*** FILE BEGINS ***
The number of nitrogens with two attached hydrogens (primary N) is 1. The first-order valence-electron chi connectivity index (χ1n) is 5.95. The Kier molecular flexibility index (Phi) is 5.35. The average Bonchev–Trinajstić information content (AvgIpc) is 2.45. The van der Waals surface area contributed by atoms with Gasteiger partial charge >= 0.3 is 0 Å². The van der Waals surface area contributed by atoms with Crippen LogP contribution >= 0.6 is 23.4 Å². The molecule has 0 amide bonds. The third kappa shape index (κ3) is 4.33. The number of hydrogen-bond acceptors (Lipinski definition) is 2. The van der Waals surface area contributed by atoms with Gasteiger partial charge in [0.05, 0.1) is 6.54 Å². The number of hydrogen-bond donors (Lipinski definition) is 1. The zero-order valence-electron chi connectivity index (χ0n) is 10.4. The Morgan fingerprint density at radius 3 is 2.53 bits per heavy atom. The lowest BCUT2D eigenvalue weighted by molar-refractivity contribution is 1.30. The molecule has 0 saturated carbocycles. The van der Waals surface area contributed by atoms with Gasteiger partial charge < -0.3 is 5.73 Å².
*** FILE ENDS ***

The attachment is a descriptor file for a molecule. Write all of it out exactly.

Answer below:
The number of nitrogens with two attached hydrogens (primary N) is 1. The first-order valence-electron chi connectivity index (χ1n) is 5.95. The Kier molecular flexibility index (Phi) is 5.35. The average Bonchev–Trinajstić information content (AvgIpc) is 2.45. The van der Waals surface area contributed by atoms with Gasteiger partial charge >= 0.3 is 0 Å². The van der Waals surface area contributed by atoms with Crippen LogP contribution >= 0.6 is 23.4 Å². The molecule has 0 amide bonds. The third kappa shape index (κ3) is 4.33. The number of hydrogen-bond acceptors (Lipinski definition) is 2. The van der Waals surface area contributed by atoms with Gasteiger partial charge in [0.05, 0.1) is 6.54 Å². The number of hydrogen-bond donors (Lipinski definition) is 1. The zero-order valence-electron chi connectivity index (χ0n) is 10.4. The Morgan fingerprint density at radius 3 is 2.53 bits per heavy atom. The lowest BCUT2D eigenvalue weighted by molar-refractivity contribution is 1.30. The molecule has 0 saturated carbocycles. The van der Waals surface area contributed by atoms with Gasteiger partial charge < -0.3 is 5.73 Å².